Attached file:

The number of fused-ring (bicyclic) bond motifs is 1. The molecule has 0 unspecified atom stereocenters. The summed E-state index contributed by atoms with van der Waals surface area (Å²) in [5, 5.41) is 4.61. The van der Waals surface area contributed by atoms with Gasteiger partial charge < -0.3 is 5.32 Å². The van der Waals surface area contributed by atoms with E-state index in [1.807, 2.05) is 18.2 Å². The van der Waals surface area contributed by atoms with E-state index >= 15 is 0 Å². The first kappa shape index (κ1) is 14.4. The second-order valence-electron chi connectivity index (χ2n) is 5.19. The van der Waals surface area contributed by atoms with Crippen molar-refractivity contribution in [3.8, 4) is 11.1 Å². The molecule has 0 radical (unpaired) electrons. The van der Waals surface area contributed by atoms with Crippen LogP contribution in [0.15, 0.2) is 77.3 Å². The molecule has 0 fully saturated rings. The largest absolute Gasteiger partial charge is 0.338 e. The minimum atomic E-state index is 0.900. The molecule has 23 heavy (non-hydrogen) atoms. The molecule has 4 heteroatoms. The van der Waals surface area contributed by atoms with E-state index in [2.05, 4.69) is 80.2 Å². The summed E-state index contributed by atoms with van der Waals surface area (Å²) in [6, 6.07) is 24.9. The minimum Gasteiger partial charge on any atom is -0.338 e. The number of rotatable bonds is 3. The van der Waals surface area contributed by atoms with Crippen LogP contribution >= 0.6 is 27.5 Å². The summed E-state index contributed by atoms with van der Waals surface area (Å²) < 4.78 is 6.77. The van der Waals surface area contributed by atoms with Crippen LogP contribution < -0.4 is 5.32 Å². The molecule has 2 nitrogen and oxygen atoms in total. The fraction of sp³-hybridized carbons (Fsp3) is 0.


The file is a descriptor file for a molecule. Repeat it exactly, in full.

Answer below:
The number of fused-ring (bicyclic) bond motifs is 1. The molecule has 0 unspecified atom stereocenters. The summed E-state index contributed by atoms with van der Waals surface area (Å²) in [5, 5.41) is 4.61. The van der Waals surface area contributed by atoms with Gasteiger partial charge < -0.3 is 5.32 Å². The van der Waals surface area contributed by atoms with E-state index in [1.807, 2.05) is 18.2 Å². The van der Waals surface area contributed by atoms with E-state index >= 15 is 0 Å². The first kappa shape index (κ1) is 14.4. The second-order valence-electron chi connectivity index (χ2n) is 5.19. The van der Waals surface area contributed by atoms with Crippen molar-refractivity contribution in [3.8, 4) is 11.1 Å². The molecule has 0 radical (unpaired) electrons. The van der Waals surface area contributed by atoms with Crippen LogP contribution in [0.15, 0.2) is 77.3 Å². The molecule has 0 fully saturated rings. The largest absolute Gasteiger partial charge is 0.338 e. The minimum atomic E-state index is 0.900. The molecule has 23 heavy (non-hydrogen) atoms. The molecule has 4 heteroatoms. The van der Waals surface area contributed by atoms with E-state index in [2.05, 4.69) is 80.2 Å². The summed E-state index contributed by atoms with van der Waals surface area (Å²) in [6, 6.07) is 24.9. The minimum Gasteiger partial charge on any atom is -0.338 e. The number of rotatable bonds is 3. The van der Waals surface area contributed by atoms with Crippen LogP contribution >= 0.6 is 27.5 Å². The summed E-state index contributed by atoms with van der Waals surface area (Å²) < 4.78 is 6.77. The van der Waals surface area contributed by atoms with Crippen LogP contribution < -0.4 is 5.32 Å². The molecule has 2 nitrogen and oxygen atoms in total. The fraction of sp³-hybridized carbons (Fsp3) is 0.